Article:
Gen Xers, who were born between 1965 and 1976, are more likely to express an opinion without being asked than the two earlier generations, Dr. Blair notes, but they are slightly more reticent at doing so than millennials. They prefer to be asked in person for their assistance and input.
On the other hand, generation Y, also known as millennials, was practically born with smartphones in their hands and grew up using computers, having been born between 1977 and 1995.
“However, they are in a stage where they are always trying to prove themselves to older generations,” Mr. Walter says. “They appreciate being challenged, but will resent anyone who talks down to them. They desire to be treated like an equal in the workplace, not as a child. As a generation, they want be recognized in the workplace for their areas of responsibility.”
“The best approach for communicating with generations Y and Z, is to talk with these employees daily, bringing them along through training to learn how to operate in a practice,” Dr. Blair says. “Also, they crave one-on-one assessment and feedback.”
To work well with this group, be prepared to explain your thinking. “They’ll question you if you don’t,” Ms. Zabriskie says. “This group is also future focused. They want to know what you see for their future and the development opportunities available to them. This group is not known for its patience, so don’t be surprised when they ask for a promotion six months into a job. Manage expectations early.”
Generation Y prefers e-mail communication and texting; but don’t be too formal.
“They seek fun in the work environment,” Mr. Walter says.
Although Generation Z—which was born 1996 and later—was born surrounded by all the latest and greatest technologies, they actually crave some face-to-face communication. “Although social media and other technologies help feed their need for visuals, face-to-face communication fills their need for authenticity,” Mr. Walter says.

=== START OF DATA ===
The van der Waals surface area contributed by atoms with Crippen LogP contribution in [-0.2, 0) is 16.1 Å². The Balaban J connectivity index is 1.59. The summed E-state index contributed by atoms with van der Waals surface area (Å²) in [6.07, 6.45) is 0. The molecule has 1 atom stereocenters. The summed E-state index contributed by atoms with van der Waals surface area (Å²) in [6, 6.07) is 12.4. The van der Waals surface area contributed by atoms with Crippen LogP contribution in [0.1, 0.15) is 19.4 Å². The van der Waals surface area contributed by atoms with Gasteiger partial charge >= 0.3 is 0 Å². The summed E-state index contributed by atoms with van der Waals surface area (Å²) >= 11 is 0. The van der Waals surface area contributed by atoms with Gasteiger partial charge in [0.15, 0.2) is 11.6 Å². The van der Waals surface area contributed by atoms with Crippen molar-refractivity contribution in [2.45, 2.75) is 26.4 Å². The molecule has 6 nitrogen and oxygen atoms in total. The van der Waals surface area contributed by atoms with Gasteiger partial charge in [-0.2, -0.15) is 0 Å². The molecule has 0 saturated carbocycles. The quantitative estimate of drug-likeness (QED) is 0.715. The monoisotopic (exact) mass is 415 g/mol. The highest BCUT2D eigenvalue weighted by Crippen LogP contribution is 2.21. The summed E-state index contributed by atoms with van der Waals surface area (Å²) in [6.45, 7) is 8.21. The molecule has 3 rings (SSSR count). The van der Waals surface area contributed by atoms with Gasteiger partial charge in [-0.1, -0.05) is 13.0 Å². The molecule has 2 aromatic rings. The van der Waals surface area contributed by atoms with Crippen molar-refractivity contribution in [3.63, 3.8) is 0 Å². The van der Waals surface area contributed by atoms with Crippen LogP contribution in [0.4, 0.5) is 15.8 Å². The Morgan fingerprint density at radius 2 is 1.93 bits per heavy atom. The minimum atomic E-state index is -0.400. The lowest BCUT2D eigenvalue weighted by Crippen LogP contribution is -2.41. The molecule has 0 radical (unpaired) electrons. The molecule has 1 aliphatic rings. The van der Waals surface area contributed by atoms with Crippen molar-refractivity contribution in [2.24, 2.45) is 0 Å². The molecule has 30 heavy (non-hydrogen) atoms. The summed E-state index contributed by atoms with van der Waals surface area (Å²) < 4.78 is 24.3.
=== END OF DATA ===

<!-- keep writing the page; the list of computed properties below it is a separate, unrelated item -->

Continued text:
Also, because they grew up with gen X parents, who often worked full-time and switched careers a few times, they understand the importance of staying relevant by continuing to learn and proving themselves in the workplace. Being the youngest generation in the workforce, this generation is well aware that it has a lot to learn and can benefit from mentoring.
“While they might opt to text or e-mail, this generation is very adaptable to other generations’ communication preferences, as long as they are learning,” Mr. Walter says. “They understand the value of face-to-face conversations, but need to be taught how to conduct these conversations due to their workplace immaturity.”
All Together Now
Despite their differences, many commonalities exist among these five generations and their attitudes toward work, Mr. Walter concludes. “Working is a vehicle for personal fulfillment, not just a paycheck, and workplace culture is important to every generation. Therefore, leaders should foster and develop a positive workplace culture, so employees can openly and honestly communicate. The only difference may be whether [the communication is via] a phone call, text or in-person conversation.”
Karen Appold is a medical writer in Pennsylvania.